Posted by: beckbamberger | April 5, 2012

PR and Stress: Everything is OK

Dorothy Crenshaw from PR Daily addresses the main reasons as to why PR is so stressful, but it’s also part of the reason why we love the public relations field. We love building relations, learning about new clients and products and helping others become successful.

Crenshaw reminisces about a boss from her past: “When things went wrong and I went crazy, he’d sometimes pat my shoulder, smile indulgently, and say: ‘It’s OK. No one died.'” When the going gets tough, remember that–it is OK, breathe, no one died. There is always a solution to a problem, you just have to think it through and try to be prepared (if not that time, then next time).

She pinpointed six reasons stress intertwines with the PR industry:

1. We serve many masters. Any client service business has special demands, but foot soldiers on the front lines of media relations have to answer to clients, direct supervisor(s), and, very frequently, members of the press. The goals of these three are often in conflict, yet we need to please all of them to be successful.

2. We trade control for credibility. The very magic of earned coverage is that it’s not within our control. The dynamic media environment in which we work only increases the risk—and the stress—of an unpredictable outcome.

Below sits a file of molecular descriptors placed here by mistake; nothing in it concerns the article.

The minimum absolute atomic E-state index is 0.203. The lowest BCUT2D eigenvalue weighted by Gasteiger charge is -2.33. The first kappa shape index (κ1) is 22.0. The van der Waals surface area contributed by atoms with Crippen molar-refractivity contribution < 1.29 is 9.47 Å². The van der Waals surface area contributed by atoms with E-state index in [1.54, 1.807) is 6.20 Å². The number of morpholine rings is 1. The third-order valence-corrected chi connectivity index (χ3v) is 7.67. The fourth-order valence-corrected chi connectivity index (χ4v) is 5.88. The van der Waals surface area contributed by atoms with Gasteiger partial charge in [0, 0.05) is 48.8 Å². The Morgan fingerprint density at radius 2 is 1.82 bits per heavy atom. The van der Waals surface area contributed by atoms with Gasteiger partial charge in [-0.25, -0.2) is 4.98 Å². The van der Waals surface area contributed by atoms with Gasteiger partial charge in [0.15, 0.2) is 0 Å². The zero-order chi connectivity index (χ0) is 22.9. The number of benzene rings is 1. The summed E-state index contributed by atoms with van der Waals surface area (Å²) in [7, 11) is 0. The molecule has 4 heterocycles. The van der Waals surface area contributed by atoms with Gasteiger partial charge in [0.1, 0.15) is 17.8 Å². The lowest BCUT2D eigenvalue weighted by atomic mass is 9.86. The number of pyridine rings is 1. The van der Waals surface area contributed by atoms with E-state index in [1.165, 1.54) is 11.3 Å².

3. PR is still poorly understood. Advertising professionals create something tangible, usually previewed by the client at key stages of production. Corporate counselors are similar to lawyers, yet attorneys aren’t usually asked to guarantee results and the cost of switching is fairly high. In contrast, client expectations for the PR process, timetable, and actual publicity results are often unrealistic. And, yes, this causes stress on both sides.

4. It’s based on billable hours. At many PR firms, you’re only as good as your billability, which can change from month to month. Both factors—pressure to prove one’s value, and lack of consistency—can pile on the stress.

5. Inside, it’s a staff position, not a line position. Billable hours go away on the corporate side, but these PR officers often struggle with the notion that their job isn’t always considered integral to the bottom line. Many clients tell me they feel like mini-agencies that serve different corporate divisions, yet they don’t enjoy the esprit de corps of an agency. This results in the worst kind of battle fatigue.

6. PR is in transition. Well, what industry isn’t? Yet, the rise of social media and the speed with which new platforms, strategies, and tools must be mastered and adopted is only accelerating. More opportunity, more learning curve—and more stress.

What else in the PR industry do you find yourself stressed out about? How do you deal with the stress?


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